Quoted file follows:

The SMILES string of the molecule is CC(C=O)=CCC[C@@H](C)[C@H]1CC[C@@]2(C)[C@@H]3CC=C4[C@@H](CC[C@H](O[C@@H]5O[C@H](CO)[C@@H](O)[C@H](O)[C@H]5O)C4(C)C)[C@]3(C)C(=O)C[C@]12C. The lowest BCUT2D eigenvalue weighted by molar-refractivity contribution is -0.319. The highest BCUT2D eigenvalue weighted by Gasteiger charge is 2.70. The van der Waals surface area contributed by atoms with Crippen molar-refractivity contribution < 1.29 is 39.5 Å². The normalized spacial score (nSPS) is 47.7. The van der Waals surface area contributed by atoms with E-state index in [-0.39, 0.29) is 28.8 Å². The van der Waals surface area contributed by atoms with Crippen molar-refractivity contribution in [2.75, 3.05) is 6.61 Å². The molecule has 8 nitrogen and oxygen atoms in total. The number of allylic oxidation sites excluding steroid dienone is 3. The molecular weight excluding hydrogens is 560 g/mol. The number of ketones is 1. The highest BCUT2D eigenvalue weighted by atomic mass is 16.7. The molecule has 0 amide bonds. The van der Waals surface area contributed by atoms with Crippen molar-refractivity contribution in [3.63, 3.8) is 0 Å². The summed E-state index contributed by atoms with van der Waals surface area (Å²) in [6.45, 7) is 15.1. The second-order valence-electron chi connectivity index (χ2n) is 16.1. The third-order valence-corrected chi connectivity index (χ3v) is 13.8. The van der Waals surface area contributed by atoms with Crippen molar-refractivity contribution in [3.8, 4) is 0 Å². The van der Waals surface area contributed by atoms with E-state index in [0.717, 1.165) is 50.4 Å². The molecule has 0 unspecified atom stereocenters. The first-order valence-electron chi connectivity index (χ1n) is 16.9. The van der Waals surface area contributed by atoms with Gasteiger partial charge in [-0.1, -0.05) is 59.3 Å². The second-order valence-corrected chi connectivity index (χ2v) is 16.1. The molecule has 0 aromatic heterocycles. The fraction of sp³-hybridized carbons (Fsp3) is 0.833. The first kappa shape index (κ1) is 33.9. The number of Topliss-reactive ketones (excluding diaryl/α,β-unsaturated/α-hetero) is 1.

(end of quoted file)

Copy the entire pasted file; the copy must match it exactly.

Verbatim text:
The SMILES string of the molecule is CC(C=O)=CCC[C@@H](C)[C@H]1CC[C@@]2(C)[C@@H]3CC=C4[C@@H](CC[C@H](O[C@@H]5O[C@H](CO)[C@@H](O)[C@H](O)[C@H]5O)C4(C)C)[C@]3(C)C(=O)C[C@]12C. The lowest BCUT2D eigenvalue weighted by molar-refractivity contribution is -0.319. The highest BCUT2D eigenvalue weighted by Gasteiger charge is 2.70. The van der Waals surface area contributed by atoms with Crippen molar-refractivity contribution < 1.29 is 39.5 Å². The normalized spacial score (nSPS) is 47.7. The van der Waals surface area contributed by atoms with E-state index in [-0.39, 0.29) is 28.8 Å². The van der Waals surface area contributed by atoms with Crippen molar-refractivity contribution in [2.75, 3.05) is 6.61 Å². The molecule has 8 nitrogen and oxygen atoms in total. The number of allylic oxidation sites excluding steroid dienone is 3. The molecular weight excluding hydrogens is 560 g/mol. The number of ketones is 1. The highest BCUT2D eigenvalue weighted by atomic mass is 16.7. The molecule has 0 amide bonds. The van der Waals surface area contributed by atoms with Crippen molar-refractivity contribution in [3.63, 3.8) is 0 Å². The summed E-state index contributed by atoms with van der Waals surface area (Å²) in [6.45, 7) is 15.1. The second-order valence-electron chi connectivity index (χ2n) is 16.1. The third-order valence-corrected chi connectivity index (χ3v) is 13.8. The van der Waals surface area contributed by atoms with Crippen molar-refractivity contribution in [3.8, 4) is 0 Å². The van der Waals surface area contributed by atoms with E-state index in [0.717, 1.165) is 50.4 Å². The molecule has 0 unspecified atom stereocenters. The first-order valence-electron chi connectivity index (χ1n) is 16.9. The van der Waals surface area contributed by atoms with Gasteiger partial charge in [-0.1, -0.05) is 59.3 Å². The second-order valence-corrected chi connectivity index (χ2v) is 16.1. The molecule has 0 aromatic heterocycles. The fraction of sp³-hybridized carbons (Fsp3) is 0.833. The first kappa shape index (κ1) is 33.9. The number of Topliss-reactive ketones (excluding diaryl/α,β-unsaturated/α-hetero) is 1.